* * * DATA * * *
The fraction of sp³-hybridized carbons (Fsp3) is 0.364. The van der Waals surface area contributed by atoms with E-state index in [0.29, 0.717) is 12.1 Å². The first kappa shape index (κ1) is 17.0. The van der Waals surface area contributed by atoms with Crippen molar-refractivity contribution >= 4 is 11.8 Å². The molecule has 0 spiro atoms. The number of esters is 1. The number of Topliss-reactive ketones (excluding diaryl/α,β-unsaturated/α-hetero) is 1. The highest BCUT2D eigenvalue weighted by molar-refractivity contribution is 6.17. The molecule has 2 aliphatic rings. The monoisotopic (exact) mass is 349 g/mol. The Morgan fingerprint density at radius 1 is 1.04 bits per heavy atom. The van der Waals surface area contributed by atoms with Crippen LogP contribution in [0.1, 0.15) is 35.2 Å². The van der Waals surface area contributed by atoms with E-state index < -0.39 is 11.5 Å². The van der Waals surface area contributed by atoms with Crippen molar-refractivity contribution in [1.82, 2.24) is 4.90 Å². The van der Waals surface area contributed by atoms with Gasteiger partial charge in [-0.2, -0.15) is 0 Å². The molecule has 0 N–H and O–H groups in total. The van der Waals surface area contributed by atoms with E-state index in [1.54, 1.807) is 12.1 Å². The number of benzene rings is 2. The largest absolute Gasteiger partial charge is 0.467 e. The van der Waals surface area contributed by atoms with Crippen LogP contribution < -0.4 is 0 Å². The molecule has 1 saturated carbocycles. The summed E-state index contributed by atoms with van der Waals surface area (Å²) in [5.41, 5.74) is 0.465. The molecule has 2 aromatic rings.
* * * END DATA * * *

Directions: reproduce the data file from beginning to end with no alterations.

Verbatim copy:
The fraction of sp³-hybridized carbons (Fsp3) is 0.364. The van der Waals surface area contributed by atoms with E-state index in [0.29, 0.717) is 12.1 Å². The first kappa shape index (κ1) is 17.0. The van der Waals surface area contributed by atoms with Crippen molar-refractivity contribution >= 4 is 11.8 Å². The molecule has 0 spiro atoms. The number of esters is 1. The number of Topliss-reactive ketones (excluding diaryl/α,β-unsaturated/α-hetero) is 1. The highest BCUT2D eigenvalue weighted by molar-refractivity contribution is 6.17. The molecule has 2 aliphatic rings. The monoisotopic (exact) mass is 349 g/mol. The Morgan fingerprint density at radius 1 is 1.04 bits per heavy atom. The van der Waals surface area contributed by atoms with Crippen LogP contribution in [0.1, 0.15) is 35.2 Å². The van der Waals surface area contributed by atoms with E-state index < -0.39 is 11.5 Å². The van der Waals surface area contributed by atoms with Crippen molar-refractivity contribution in [1.82, 2.24) is 4.90 Å². The van der Waals surface area contributed by atoms with Gasteiger partial charge in [-0.2, -0.15) is 0 Å². The molecule has 0 N–H and O–H groups in total. The van der Waals surface area contributed by atoms with E-state index in [1.54, 1.807) is 12.1 Å². The number of benzene rings is 2. The largest absolute Gasteiger partial charge is 0.467 e. The van der Waals surface area contributed by atoms with Crippen LogP contribution < -0.4 is 0 Å². The molecule has 1 saturated carbocycles. The summed E-state index contributed by atoms with van der Waals surface area (Å²) in [5.41, 5.74) is 0.465. The molecule has 2 aromatic rings.